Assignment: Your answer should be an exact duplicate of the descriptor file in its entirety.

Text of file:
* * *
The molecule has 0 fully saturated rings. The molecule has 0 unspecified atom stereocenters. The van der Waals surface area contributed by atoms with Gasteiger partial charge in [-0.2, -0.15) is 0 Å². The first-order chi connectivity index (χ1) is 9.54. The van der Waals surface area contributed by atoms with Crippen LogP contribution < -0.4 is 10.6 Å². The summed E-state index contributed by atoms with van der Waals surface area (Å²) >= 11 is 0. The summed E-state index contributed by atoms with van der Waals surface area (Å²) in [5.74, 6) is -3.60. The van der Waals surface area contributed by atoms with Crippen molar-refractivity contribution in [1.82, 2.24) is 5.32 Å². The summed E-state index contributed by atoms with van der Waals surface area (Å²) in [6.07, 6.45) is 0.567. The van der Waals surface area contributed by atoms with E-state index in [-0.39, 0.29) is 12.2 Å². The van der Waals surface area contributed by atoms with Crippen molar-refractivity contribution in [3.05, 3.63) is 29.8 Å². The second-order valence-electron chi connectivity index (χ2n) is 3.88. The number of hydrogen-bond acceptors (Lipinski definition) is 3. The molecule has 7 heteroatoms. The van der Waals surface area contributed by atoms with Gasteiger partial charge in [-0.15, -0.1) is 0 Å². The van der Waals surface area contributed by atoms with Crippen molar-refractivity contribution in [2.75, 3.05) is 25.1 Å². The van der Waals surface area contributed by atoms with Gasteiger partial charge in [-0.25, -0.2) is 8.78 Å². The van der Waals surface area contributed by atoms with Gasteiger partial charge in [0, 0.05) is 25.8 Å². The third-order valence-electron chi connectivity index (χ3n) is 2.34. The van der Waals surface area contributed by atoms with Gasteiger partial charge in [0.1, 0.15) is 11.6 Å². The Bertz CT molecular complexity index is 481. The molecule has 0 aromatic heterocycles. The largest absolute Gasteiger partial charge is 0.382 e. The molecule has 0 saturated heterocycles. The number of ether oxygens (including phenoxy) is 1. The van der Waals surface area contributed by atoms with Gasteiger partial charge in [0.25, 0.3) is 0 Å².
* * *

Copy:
The molecule has 0 fully saturated rings. The molecule has 0 unspecified atom stereocenters. The van der Waals surface area contributed by atoms with Gasteiger partial charge in [-0.2, -0.15) is 0 Å². The first-order chi connectivity index (χ1) is 9.54. The van der Waals surface area contributed by atoms with Crippen LogP contribution < -0.4 is 10.6 Å². The summed E-state index contributed by atoms with van der Waals surface area (Å²) >= 11 is 0. The summed E-state index contributed by atoms with van der Waals surface area (Å²) in [5.74, 6) is -3.60. The van der Waals surface area contributed by atoms with Crippen molar-refractivity contribution in [1.82, 2.24) is 5.32 Å². The summed E-state index contributed by atoms with van der Waals surface area (Å²) in [6.07, 6.45) is 0.567. The van der Waals surface area contributed by atoms with E-state index in [-0.39, 0.29) is 12.2 Å². The van der Waals surface area contributed by atoms with Crippen molar-refractivity contribution in [3.05, 3.63) is 29.8 Å². The second-order valence-electron chi connectivity index (χ2n) is 3.88. The number of hydrogen-bond acceptors (Lipinski definition) is 3. The molecule has 7 heteroatoms. The van der Waals surface area contributed by atoms with Gasteiger partial charge in [-0.15, -0.1) is 0 Å². The van der Waals surface area contributed by atoms with Crippen molar-refractivity contribution in [2.75, 3.05) is 25.1 Å². The van der Waals surface area contributed by atoms with Gasteiger partial charge in [-0.25, -0.2) is 8.78 Å². The van der Waals surface area contributed by atoms with Gasteiger partial charge in [0, 0.05) is 25.8 Å². The third-order valence-electron chi connectivity index (χ3n) is 2.34. The van der Waals surface area contributed by atoms with Gasteiger partial charge in [0.1, 0.15) is 11.6 Å². The Bertz CT molecular complexity index is 481. The molecule has 0 aromatic heterocycles. The largest absolute Gasteiger partial charge is 0.382 e. The molecule has 0 saturated heterocycles. The number of ether oxygens (including phenoxy) is 1. The van der Waals surface area contributed by atoms with Gasteiger partial charge in [0.25, 0.3) is 0 Å².